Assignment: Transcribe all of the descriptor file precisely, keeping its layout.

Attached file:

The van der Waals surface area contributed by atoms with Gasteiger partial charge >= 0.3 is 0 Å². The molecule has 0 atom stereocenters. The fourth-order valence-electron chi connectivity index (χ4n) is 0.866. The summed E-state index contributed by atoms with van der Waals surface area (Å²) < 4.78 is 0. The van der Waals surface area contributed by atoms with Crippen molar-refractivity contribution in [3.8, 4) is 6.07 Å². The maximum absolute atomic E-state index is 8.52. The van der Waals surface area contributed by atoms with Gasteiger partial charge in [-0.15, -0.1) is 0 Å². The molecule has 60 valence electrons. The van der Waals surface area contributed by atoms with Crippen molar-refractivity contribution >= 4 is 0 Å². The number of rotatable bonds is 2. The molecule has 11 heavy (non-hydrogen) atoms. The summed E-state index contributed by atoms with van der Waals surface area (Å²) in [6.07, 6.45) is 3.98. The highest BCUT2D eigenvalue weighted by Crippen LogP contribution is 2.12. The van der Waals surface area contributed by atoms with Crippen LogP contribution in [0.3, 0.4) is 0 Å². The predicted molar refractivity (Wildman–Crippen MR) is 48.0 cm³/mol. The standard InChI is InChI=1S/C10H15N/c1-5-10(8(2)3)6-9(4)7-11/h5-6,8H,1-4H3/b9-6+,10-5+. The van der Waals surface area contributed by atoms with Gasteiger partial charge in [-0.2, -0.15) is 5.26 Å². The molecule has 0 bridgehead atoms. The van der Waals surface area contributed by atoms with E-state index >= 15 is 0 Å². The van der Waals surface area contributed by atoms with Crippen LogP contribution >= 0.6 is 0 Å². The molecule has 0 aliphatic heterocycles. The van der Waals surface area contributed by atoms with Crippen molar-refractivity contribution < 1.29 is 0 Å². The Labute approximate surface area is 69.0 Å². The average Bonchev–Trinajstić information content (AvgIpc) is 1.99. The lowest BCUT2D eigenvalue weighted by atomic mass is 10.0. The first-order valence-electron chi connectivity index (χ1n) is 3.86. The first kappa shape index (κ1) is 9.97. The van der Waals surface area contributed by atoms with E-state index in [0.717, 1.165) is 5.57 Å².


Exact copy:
The van der Waals surface area contributed by atoms with Gasteiger partial charge >= 0.3 is 0 Å². The molecule has 0 atom stereocenters. The fourth-order valence-electron chi connectivity index (χ4n) is 0.866. The summed E-state index contributed by atoms with van der Waals surface area (Å²) < 4.78 is 0. The van der Waals surface area contributed by atoms with Crippen molar-refractivity contribution in [3.8, 4) is 6.07 Å². The maximum absolute atomic E-state index is 8.52. The van der Waals surface area contributed by atoms with Gasteiger partial charge in [-0.15, -0.1) is 0 Å². The molecule has 60 valence electrons. The van der Waals surface area contributed by atoms with Crippen molar-refractivity contribution >= 4 is 0 Å². The number of rotatable bonds is 2. The molecule has 11 heavy (non-hydrogen) atoms. The summed E-state index contributed by atoms with van der Waals surface area (Å²) in [6.07, 6.45) is 3.98. The highest BCUT2D eigenvalue weighted by Crippen LogP contribution is 2.12. The van der Waals surface area contributed by atoms with Crippen LogP contribution in [0.3, 0.4) is 0 Å². The predicted molar refractivity (Wildman–Crippen MR) is 48.0 cm³/mol. The standard InChI is InChI=1S/C10H15N/c1-5-10(8(2)3)6-9(4)7-11/h5-6,8H,1-4H3/b9-6+,10-5+. The van der Waals surface area contributed by atoms with Gasteiger partial charge in [-0.2, -0.15) is 5.26 Å². The molecule has 0 bridgehead atoms. The van der Waals surface area contributed by atoms with E-state index >= 15 is 0 Å². The van der Waals surface area contributed by atoms with Crippen LogP contribution >= 0.6 is 0 Å². The molecule has 0 aliphatic heterocycles. The van der Waals surface area contributed by atoms with Crippen molar-refractivity contribution < 1.29 is 0 Å². The Labute approximate surface area is 69.0 Å². The average Bonchev–Trinajstić information content (AvgIpc) is 1.99. The lowest BCUT2D eigenvalue weighted by atomic mass is 10.0. The first-order valence-electron chi connectivity index (χ1n) is 3.86. The first kappa shape index (κ1) is 9.97. The van der Waals surface area contributed by atoms with E-state index in [0.717, 1.165) is 5.57 Å².